Job openings remained elevated in December as Americans continued to quit

Labor Department report shows 4.3M Americans quit their jobs in December

Americans continued to quit their jobs in droves in December 2021, underscoring how persistent turmoil in the labor market has made it difficult for employers to fill open positions.

The Labor Department said Tuesday that 4.3 million Americans, or about 2.9% of the workforce, quit their jobs in December. That's down from a fresh high of 4.5 million in November, but well above the pre-pandemic level of about 3.6 million.


Meanwhile, the number of job openings rose to 10.9 million by the end of December. 

A "Now hiring" sign is posted in the window of The Wharf Chocolate Factory at Fisherman's Wharf in Monterey, California, Friday, Aug. 6, 2021. (AP Photo/Rich Pedroncelli / AP Newsroom)

The data emphasizes how newly empowered workers are quitting their jobs in favor of better wages, working conditions and hours as businesses lure new workers with higher salaries – a trend dubbed the "Great Resignation." As a result, Americans' incomes are rising across the board as employers have ramped up hiring to offset the losses. 

The highest inflation in nearly 40 years, however, has eroded the pay gains for many workers: The government reported last month that average hourly earnings for all employees actually decreased 2.4% in December from the same month a year ago when factoring in the impact of rising consumer prices. On a monthly basis, average hourly earnings increased by just 0.1% in December, when factoring in the 0.5% inflation spike.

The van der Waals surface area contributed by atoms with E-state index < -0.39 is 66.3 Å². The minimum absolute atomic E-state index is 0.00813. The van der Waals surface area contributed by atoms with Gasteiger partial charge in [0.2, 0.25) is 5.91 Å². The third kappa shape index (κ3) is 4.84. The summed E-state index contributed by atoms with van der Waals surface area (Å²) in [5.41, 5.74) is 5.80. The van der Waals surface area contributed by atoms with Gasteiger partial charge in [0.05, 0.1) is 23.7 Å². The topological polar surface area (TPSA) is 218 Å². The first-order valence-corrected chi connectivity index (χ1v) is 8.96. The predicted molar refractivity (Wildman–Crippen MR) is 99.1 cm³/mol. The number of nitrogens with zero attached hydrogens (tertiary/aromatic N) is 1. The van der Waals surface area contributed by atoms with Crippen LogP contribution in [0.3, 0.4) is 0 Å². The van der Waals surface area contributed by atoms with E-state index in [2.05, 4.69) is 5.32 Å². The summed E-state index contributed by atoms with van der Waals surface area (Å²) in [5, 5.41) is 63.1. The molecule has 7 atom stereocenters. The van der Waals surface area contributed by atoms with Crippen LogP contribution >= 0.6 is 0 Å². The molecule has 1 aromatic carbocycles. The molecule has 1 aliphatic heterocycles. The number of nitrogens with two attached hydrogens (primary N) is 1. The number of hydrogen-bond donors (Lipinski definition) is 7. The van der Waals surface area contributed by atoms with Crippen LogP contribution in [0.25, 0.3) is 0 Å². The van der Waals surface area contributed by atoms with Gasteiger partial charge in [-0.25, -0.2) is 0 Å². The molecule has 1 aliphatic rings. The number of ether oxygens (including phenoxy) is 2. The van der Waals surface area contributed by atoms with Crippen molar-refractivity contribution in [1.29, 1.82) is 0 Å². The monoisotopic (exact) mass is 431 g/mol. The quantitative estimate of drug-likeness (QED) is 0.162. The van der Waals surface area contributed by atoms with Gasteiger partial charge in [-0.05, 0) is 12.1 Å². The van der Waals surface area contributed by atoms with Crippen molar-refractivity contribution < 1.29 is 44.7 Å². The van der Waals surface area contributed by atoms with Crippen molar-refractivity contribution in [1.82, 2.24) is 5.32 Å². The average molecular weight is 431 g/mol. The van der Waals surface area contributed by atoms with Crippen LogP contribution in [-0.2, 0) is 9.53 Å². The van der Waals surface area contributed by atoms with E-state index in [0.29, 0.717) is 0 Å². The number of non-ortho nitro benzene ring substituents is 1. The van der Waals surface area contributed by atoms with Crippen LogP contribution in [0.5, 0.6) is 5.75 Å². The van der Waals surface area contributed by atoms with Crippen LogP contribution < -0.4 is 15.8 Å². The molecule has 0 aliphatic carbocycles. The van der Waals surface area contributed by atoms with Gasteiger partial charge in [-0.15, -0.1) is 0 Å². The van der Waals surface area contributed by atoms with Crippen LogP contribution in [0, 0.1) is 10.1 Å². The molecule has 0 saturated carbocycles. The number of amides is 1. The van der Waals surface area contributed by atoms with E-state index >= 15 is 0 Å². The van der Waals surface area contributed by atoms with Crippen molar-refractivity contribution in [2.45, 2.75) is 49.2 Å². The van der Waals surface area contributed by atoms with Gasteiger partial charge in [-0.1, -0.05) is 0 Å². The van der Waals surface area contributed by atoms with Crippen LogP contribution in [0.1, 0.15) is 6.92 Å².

In this May 21, 2021 file photo, a customer walks behind a sign at a Nordstrom store seeking employees in Coral Gables, Florida. (AP Photo/Marta Lavandier / AP Newsroom)

Resignations in December were concentrated in accommodation and food services, health care and social assistance, and transportation, housing and utilities. A majority of people quit for a new job.


The number of available jobs has topped 10 million for seven consecutive months; before the pandemic began in February 2020, the highest on record was 7.7 million.

The data precedes the release of the January jobs report on Friday morning, which is expected to show that employers hired just 153,000 new workers last month as the highly contagious omicron variant sidelined millions of Americans from the workforce. The unemployment rate, meanwhile, is expected to hold steady at 3.9%.